The Nightingale (image 1)

Fired by feminist rage and anti-colonial protest… The Nightingale is a politically charged [movie] with real fire.

Jonathan Romney, The Guardian

The Nightingale 2018

Directed by Jennifer Kent World

Winner of the Special Jury Prize at the Venice Film Festival, Jennifer Kent’s brutal revenge saga is an unrelenting reckoning with white male oppression – and not for the faint of heart.

Jul 19

Academy Cinemas

Jul 21

The Civic Theatre

Jul 24

Hollywood Avondale

Aug 02
Sold Out

Academy Cinemas

Australia In English, Gaelic and Palawa Kani with English subtitles
136 minutes DCP
R16
rape, violence, cruelty & offensive language

Director/Screenplay

Producers

Kristina Ceyton
,
Bruna Papandrea
,
Steve Hutensky
,
Jennifer Kent

Photography

Editor

Simon Njoo

Production designer

Alex Holmes

Costume designer

Margot Wilson

Music

Jed Kurzel

With

Aisling Franciosi (Clare)
,
Sam Claflin (Hawkins)
,
Baykali Ganambarr (Billy)
,
Damon Herriman (Ruse)
,
Harry Greenwood (Jago)
,
Michael Sheasby (Aidan)
,
Ewen Leslie (Goodwin)
,
Charlie Shotwell (Eddie)
,
Charlie Jampijinpa Brown (Uncle Charlie)
,
Magnolia Maymuru (Lowanna)

Festivals

Venice 2018
,
Sundance 2019

Awards

Special Jury Prize, Venice Film Festival 2018

For her follow-up to The Babadook (NZIFF14), Aussie auteur Jennifer Kent pivots to an entirely different brand of horror. A bleak, bloody revenge Western, her sophomore effort The Nightingale takes a cold, hard stare at her country’s history of colonial violence – and the results are genuinely chilling.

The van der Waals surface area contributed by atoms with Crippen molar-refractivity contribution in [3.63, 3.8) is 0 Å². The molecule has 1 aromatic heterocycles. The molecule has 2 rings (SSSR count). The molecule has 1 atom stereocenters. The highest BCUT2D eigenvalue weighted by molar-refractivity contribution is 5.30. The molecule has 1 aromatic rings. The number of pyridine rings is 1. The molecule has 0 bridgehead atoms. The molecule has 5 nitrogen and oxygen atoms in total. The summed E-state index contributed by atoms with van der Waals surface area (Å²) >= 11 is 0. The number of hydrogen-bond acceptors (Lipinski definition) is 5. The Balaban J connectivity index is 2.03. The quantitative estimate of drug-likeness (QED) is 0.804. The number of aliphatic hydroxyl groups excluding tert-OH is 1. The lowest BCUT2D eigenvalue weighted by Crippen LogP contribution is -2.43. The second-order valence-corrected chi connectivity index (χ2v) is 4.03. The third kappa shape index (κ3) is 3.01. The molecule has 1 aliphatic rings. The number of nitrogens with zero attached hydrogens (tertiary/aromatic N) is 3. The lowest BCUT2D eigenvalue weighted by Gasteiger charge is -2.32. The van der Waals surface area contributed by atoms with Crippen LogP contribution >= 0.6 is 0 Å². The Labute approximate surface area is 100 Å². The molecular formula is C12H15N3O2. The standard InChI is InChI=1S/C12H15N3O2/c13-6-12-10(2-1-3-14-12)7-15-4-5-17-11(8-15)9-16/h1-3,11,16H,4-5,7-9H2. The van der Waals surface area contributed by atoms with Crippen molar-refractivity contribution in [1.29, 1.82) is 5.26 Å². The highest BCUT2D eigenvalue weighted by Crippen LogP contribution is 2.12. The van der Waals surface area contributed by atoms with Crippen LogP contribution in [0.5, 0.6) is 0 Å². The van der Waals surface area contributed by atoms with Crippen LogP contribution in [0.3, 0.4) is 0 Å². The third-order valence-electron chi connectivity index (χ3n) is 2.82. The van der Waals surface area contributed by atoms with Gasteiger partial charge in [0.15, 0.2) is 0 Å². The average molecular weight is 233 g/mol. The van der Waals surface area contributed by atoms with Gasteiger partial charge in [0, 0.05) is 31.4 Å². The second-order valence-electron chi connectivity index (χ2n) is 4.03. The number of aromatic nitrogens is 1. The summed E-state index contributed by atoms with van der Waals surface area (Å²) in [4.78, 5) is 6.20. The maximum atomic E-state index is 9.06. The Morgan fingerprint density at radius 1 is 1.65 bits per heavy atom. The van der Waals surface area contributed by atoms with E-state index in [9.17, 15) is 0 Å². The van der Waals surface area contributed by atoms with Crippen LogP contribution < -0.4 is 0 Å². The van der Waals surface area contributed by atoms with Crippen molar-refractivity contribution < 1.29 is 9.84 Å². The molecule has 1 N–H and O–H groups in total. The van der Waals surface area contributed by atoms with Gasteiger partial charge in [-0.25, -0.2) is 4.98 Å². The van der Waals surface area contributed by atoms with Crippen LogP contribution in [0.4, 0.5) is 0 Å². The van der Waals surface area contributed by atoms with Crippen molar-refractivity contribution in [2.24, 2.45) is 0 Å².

Set in Tasmania 1825, the story follows immigrant Clare (Aisling Franciosi), a convicted felon whose freedom hinges entirely on the whims of a sadistic British lieutenant (Sam Claflin). After he instigates a sickening act of cruelty, Clare pursues him into the wilderness, hellbent on revenge and aided only by a weary Aboriginal tracker (Baykali Ganambarr), who has more in common with Clare than she might think.

Where The Babadook dealt in unnerving bumps in the night, most of the horrors of The Nightingale are committed in the harsh light of day. This is a stark, unwavering odyssey into Australia’s heart of darkness, in which unspeakable crimes against the marginalised were perpetuated. But beneath the barrage of atrocities is a timely cry for compassion, a recognition that violence against individuals cannot unpick the oppression woven into the very fabric of our civilisation. It contains no easy answers for how to reckon with such evils, but its uncompromising vision is truly difficult to shake. — JF “There’s something tragically resonant… in Kent’s vision of two marginalized characters – one black, the other a woman, both stripped of everything – finding common ground in their parallel trauma and resistance… There [is] no preparing for its awful power.” — A.A Dowd, The AV Club